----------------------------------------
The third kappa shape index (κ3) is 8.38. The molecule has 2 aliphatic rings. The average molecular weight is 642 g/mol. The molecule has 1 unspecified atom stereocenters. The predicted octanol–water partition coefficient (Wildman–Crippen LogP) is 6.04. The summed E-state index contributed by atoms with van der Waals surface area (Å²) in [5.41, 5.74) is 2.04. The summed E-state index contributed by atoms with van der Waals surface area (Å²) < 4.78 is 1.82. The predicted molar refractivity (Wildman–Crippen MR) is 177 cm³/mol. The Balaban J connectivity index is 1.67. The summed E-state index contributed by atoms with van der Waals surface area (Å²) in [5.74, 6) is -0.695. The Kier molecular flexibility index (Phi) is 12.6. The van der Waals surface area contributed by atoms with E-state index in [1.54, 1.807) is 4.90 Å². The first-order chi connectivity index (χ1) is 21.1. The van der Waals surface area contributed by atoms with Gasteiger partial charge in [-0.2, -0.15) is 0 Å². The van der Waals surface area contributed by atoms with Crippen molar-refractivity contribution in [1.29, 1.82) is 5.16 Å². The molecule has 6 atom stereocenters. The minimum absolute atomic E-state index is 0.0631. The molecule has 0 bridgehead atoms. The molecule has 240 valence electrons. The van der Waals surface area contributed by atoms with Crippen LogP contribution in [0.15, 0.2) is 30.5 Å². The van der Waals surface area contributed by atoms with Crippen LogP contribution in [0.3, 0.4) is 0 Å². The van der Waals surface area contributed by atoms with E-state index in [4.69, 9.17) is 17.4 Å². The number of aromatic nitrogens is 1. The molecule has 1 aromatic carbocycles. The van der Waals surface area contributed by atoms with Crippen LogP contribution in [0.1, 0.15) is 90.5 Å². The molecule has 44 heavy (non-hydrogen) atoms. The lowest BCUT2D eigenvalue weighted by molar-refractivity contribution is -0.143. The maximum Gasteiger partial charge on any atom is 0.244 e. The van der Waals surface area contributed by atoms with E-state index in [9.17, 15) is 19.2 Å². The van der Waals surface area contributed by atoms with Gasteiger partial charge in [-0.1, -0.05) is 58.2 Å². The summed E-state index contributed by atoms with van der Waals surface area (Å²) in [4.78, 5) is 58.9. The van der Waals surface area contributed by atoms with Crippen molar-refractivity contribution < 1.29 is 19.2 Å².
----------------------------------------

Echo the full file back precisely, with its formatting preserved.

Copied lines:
The third kappa shape index (κ3) is 8.38. The molecule has 2 aliphatic rings. The average molecular weight is 642 g/mol. The molecule has 1 unspecified atom stereocenters. The predicted octanol–water partition coefficient (Wildman–Crippen LogP) is 6.04. The summed E-state index contributed by atoms with van der Waals surface area (Å²) in [5.41, 5.74) is 2.04. The summed E-state index contributed by atoms with van der Waals surface area (Å²) < 4.78 is 1.82. The predicted molar refractivity (Wildman–Crippen MR) is 177 cm³/mol. The Balaban J connectivity index is 1.67. The summed E-state index contributed by atoms with van der Waals surface area (Å²) in [5.74, 6) is -0.695. The Kier molecular flexibility index (Phi) is 12.6. The van der Waals surface area contributed by atoms with E-state index in [1.54, 1.807) is 4.90 Å². The first-order chi connectivity index (χ1) is 21.1. The van der Waals surface area contributed by atoms with Gasteiger partial charge in [-0.2, -0.15) is 0 Å². The van der Waals surface area contributed by atoms with Crippen molar-refractivity contribution in [1.29, 1.82) is 5.16 Å². The molecule has 6 atom stereocenters. The minimum absolute atomic E-state index is 0.0631. The molecule has 0 bridgehead atoms. The molecule has 240 valence electrons. The van der Waals surface area contributed by atoms with Crippen LogP contribution in [0.15, 0.2) is 30.5 Å². The van der Waals surface area contributed by atoms with Crippen LogP contribution in [0.3, 0.4) is 0 Å². The van der Waals surface area contributed by atoms with E-state index in [4.69, 9.17) is 17.4 Å². The number of aromatic nitrogens is 1. The molecule has 1 aromatic carbocycles. The van der Waals surface area contributed by atoms with Crippen LogP contribution in [0.1, 0.15) is 90.5 Å². The molecule has 44 heavy (non-hydrogen) atoms. The lowest BCUT2D eigenvalue weighted by molar-refractivity contribution is -0.143. The maximum Gasteiger partial charge on any atom is 0.244 e. The van der Waals surface area contributed by atoms with E-state index in [9.17, 15) is 19.2 Å². The van der Waals surface area contributed by atoms with Gasteiger partial charge in [-0.1, -0.05) is 58.2 Å². The summed E-state index contributed by atoms with van der Waals surface area (Å²) in [4.78, 5) is 58.9. The van der Waals surface area contributed by atoms with Crippen molar-refractivity contribution < 1.29 is 19.2 Å².